With Kyrie Irving out for the rest of the season, Boston has altered its offense in a number of meaningful ways.

“Pet” Sets


The Celtics most frequent offensive initiator is its “Chest” series, which is often run for Jayson Tatum.

The series grants Boston optionality in how it will proceed once the initial action occurs. But every action begins the same way — two players in a stack in the middle of the floor at the free throw line and two shooters spaced to the corners. The player at the top of the stack (usually Horford) sets a screen for the player behind him (usually Tatum).

The first option off “Chest” is an isolation for the player coming off the screen.

Here, Horford goes to set a pin down for Rozier in the opposite corner, leaving Tatum to Isolate on the left wing.

The second option is Boston’s most common off the “Chest” action.

Horford flows with Tatum into a ball screen on the left wing, allowing Tatum to get to his preferred right hand.

The third option is a flare for the bottom player in the stack combined with an immediate step-up screen from the top player for the ball-handler.

In the case of an overplay, Boston can also counter the action by having the bottom player flare to the right wing rather than using the initial downscreen.

With Covington shading the right wing, Tatum flares to the left wing and Morris follows him to set a ball screen. Note that Tatum refuses the screen to once again get to his preferred right hand.

The spacing in the action is incredibly important as it forces most defenses to play the Tatum-Horford ball screen two-on-two. If a defense switches, this leaves Horford with a mismatch in the post. If they drop, Horford can pop for three. Worry about Horford and Tatum can get by you in a straight line drive to the rim.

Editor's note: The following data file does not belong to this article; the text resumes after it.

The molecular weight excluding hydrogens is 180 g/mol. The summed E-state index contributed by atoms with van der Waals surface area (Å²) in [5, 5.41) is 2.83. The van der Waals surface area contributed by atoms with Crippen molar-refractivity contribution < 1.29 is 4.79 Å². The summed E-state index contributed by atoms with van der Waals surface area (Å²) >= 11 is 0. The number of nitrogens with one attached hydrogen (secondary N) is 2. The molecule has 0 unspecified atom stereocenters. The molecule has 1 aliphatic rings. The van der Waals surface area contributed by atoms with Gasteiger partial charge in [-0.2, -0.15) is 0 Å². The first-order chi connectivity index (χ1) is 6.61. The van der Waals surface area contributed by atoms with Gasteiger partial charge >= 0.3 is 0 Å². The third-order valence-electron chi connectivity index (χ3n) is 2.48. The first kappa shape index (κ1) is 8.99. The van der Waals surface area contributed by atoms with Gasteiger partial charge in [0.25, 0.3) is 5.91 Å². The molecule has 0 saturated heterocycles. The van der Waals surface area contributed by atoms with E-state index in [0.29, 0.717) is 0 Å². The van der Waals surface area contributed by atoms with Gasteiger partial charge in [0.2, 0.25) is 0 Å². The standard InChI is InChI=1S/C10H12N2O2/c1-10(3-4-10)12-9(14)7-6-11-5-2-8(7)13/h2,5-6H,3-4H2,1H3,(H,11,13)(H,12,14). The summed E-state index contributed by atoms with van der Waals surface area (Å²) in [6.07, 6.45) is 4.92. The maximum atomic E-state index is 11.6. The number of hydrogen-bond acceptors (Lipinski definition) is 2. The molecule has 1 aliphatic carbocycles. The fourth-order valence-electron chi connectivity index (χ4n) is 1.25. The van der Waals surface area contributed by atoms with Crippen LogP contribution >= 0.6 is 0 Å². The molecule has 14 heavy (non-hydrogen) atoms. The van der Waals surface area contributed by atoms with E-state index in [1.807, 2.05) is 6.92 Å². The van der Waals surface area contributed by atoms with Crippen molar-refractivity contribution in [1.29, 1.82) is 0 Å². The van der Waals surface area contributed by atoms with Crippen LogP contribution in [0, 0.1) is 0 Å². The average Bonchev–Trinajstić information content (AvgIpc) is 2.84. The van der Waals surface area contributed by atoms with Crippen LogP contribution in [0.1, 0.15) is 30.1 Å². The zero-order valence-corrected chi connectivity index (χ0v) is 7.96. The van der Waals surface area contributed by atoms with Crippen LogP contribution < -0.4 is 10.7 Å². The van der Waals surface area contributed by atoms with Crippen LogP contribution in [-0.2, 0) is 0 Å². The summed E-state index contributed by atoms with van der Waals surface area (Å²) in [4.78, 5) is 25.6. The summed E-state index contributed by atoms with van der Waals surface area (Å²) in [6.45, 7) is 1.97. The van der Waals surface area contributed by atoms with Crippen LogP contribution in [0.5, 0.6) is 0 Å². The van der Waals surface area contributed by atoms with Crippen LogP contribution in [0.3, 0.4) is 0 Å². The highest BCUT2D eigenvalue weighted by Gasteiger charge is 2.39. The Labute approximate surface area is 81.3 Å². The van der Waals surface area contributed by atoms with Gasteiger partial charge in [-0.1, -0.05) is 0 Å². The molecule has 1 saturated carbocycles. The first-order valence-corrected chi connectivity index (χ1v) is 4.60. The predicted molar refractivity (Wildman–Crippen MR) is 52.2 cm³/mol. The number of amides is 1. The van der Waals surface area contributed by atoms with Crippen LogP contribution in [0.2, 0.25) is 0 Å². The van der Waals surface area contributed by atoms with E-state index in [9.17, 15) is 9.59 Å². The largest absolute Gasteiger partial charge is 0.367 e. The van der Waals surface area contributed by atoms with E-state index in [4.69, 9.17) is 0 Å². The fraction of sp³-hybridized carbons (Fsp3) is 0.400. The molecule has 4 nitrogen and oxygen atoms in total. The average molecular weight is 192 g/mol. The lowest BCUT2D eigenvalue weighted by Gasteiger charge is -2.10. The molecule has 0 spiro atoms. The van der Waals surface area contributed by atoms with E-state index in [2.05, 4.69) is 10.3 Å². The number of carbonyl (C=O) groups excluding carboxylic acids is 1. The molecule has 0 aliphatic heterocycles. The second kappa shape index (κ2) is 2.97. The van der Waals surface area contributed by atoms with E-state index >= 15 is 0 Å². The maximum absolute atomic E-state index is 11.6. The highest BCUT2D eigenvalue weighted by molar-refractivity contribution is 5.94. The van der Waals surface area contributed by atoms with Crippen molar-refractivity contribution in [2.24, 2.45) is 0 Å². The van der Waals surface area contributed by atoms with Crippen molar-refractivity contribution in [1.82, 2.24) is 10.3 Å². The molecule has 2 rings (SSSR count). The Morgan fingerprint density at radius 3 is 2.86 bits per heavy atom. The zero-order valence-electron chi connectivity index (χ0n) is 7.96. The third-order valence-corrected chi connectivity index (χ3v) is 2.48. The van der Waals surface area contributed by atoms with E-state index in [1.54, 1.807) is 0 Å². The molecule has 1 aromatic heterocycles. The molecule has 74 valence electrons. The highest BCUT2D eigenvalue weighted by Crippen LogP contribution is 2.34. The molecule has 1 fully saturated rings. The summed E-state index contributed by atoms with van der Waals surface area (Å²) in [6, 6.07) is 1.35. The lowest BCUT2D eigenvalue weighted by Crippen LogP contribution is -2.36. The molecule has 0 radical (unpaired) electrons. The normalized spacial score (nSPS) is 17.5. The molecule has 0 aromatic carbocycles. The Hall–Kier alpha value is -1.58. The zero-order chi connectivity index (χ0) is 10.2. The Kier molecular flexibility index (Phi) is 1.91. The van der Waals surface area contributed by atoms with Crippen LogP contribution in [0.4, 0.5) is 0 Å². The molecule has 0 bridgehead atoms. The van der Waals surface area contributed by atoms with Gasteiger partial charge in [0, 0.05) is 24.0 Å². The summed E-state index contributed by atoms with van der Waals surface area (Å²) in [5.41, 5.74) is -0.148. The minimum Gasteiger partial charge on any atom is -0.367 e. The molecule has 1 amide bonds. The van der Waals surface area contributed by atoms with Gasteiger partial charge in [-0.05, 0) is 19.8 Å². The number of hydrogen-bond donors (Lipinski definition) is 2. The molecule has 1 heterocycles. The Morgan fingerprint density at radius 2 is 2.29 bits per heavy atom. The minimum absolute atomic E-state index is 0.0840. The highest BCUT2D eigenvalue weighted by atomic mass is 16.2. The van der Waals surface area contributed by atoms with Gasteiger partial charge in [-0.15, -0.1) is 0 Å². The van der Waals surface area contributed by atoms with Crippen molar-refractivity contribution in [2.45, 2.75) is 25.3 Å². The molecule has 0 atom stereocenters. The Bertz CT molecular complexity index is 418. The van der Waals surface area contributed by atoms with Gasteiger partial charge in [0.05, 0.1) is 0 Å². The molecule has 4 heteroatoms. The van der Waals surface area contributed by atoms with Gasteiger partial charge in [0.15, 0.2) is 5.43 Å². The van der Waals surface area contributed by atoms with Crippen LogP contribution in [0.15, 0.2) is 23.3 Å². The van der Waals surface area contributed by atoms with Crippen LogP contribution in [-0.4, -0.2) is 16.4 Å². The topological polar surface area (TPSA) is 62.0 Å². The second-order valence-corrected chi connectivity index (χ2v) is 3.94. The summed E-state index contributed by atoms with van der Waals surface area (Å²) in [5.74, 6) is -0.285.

For more on how Boston used “Chest” against Philadelphia, check out Jeff Siegel’s piece here.

Stagger Series

The other main offensive engine for the Celtics is a Stagger series designed to either get looks for shooters or flow into a ball screen action.

The normal action looks like Toronto’s Double Drag series, where DeMar DeRozan would come left to right off a staggered pindown. Tatum does the same here:

But when the opposition is setting up to defend the stagger (as Ilyasova is here), Boston can quickly counter by turning it into a simple wide pindown. This look frees Marcus Morris for three before Ilyasova can react:

Finally, when there is no advantage gained off the stagger, Boston can turn this into a pitch ball screen action.

Brown is facing a stacked defense so he pitches it to Rozier who then dribbles off a ball screen from Horford — who was the second screener on the initial stagger action.

Offensive Style

Lacking offensive stars Gordon Hayward and Kyrie Irving, Boston has prioritized hunting mismatches offensively in the Playoffs.

The Celtics have run Post Ups on 12 percent of their possessions (fifth most frequent) and Isolations on 14 percent of their possessions (sixth most frequent) in the Playoffs. This has come to the detriment of pick and roll offense — which only accounts for 23 percent of their possessions (fourth least frequent).

But an increase in frequency has only resulted in an increase in efficiency out of the post. Boston is scoring the sixth most points per play (ppp) on post-ups in the Playoffs, compared to the 14th most ppp on both Isolations and pick-and-rolls.